I just moved in few weeks ago and my landlord who is living in with me right now asked me to pay half of the light bulb charges, which is around $200, and I am wondering if this is reasonable. In my room, all the rights are regular light bulbs, no LCDs, and I was given two ikea lamps. Nevertheless, the landlord has provided me a receipt (that does not show what she bought but only shows that she bought 25 counts and made the amount purchase with her credit card. My landlord is using her apartment as her apartment/her business work place, so she always have 2-3 guests coming over from early morning, which was not told to me before signing a contract. What should I do? I am a student and I can’t afford all of those money.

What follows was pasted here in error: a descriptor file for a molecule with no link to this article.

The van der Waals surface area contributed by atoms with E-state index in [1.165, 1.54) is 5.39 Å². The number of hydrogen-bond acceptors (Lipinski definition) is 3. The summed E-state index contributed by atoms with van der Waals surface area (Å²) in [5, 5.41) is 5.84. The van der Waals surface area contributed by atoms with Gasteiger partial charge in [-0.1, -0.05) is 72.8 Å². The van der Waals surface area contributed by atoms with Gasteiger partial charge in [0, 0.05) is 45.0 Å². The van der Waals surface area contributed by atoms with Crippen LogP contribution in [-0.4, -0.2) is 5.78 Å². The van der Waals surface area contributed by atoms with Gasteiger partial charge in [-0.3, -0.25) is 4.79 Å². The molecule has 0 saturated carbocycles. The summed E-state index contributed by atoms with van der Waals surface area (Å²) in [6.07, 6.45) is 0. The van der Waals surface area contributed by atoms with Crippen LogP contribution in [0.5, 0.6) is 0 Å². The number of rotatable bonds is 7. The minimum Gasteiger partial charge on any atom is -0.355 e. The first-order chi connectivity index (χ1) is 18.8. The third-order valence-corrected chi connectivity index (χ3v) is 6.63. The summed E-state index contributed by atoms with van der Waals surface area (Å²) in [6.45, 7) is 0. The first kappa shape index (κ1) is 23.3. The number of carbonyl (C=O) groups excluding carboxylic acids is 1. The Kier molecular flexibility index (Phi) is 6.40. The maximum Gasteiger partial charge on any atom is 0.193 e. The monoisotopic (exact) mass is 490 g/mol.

• Hi

      Just a quick additional info:

      $200 for me to make, so she made $400 total for all the light bulb purchase.
      I don’t even get to spend time in the living room or common areas too often since her guests are always there and the apartment only has one bathroom…

  • Candy

    my tenants left my laminate floor full of “light” scratches, they are so light, they almost look like scuff marks, but they are not scuff, as they don’t come off. The laminate floor are actually scratched. This tenant threatened to sue me if I take out too much deposit.

    These marks are very long, i’d say over 10 inches each, and there are many, it’s all over the floors. they are an eye sore, I usually don’t charge tenants for floor damage, but this one I have a hard time letting it go. This tenant tried to argue these are normal wear and tear, which I responded, normal wear and tear should not be so long in length. And then the wife claimed the floor was dirty, which hid the marks before, but this is not true. I am so stressed!

  • Joe